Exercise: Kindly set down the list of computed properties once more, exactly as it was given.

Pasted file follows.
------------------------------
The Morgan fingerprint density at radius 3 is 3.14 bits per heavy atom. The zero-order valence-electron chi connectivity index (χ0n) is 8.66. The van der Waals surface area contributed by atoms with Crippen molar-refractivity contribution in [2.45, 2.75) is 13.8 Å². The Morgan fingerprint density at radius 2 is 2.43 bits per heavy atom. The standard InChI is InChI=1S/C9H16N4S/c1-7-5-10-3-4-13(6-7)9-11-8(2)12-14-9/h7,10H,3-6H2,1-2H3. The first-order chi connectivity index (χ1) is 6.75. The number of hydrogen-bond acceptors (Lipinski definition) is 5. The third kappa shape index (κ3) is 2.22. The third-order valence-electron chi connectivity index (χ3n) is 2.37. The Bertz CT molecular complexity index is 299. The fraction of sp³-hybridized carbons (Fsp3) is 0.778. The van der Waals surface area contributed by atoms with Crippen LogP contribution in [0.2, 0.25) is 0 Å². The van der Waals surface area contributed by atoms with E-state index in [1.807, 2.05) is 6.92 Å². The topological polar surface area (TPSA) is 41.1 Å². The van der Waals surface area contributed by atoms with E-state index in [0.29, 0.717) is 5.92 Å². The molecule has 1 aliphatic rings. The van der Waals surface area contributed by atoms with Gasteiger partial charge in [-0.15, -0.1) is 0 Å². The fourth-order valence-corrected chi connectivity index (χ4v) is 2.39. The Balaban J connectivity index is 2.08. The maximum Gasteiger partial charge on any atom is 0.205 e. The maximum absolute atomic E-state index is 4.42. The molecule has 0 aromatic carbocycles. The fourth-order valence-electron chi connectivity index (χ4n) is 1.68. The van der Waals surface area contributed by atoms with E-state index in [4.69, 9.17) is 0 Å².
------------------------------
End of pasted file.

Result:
The Morgan fingerprint density at radius 3 is 3.14 bits per heavy atom. The zero-order valence-electron chi connectivity index (χ0n) is 8.66. The van der Waals surface area contributed by atoms with Crippen molar-refractivity contribution in [2.45, 2.75) is 13.8 Å². The Morgan fingerprint density at radius 2 is 2.43 bits per heavy atom. The standard InChI is InChI=1S/C9H16N4S/c1-7-5-10-3-4-13(6-7)9-11-8(2)12-14-9/h7,10H,3-6H2,1-2H3. The first-order chi connectivity index (χ1) is 6.75. The number of hydrogen-bond acceptors (Lipinski definition) is 5. The third kappa shape index (κ3) is 2.22. The third-order valence-electron chi connectivity index (χ3n) is 2.37. The Bertz CT molecular complexity index is 299. The fraction of sp³-hybridized carbons (Fsp3) is 0.778. The van der Waals surface area contributed by atoms with Crippen LogP contribution in [0.2, 0.25) is 0 Å². The van der Waals surface area contributed by atoms with E-state index in [1.807, 2.05) is 6.92 Å². The topological polar surface area (TPSA) is 41.1 Å². The van der Waals surface area contributed by atoms with E-state index in [0.29, 0.717) is 5.92 Å². The molecule has 1 aliphatic rings. The van der Waals surface area contributed by atoms with Gasteiger partial charge in [-0.15, -0.1) is 0 Å². The fourth-order valence-corrected chi connectivity index (χ4v) is 2.39. The Balaban J connectivity index is 2.08. The maximum Gasteiger partial charge on any atom is 0.205 e. The maximum absolute atomic E-state index is 4.42. The molecule has 0 aromatic carbocycles. The fourth-order valence-electron chi connectivity index (χ4n) is 1.68. The van der Waals surface area contributed by atoms with E-state index in [4.69, 9.17) is 0 Å².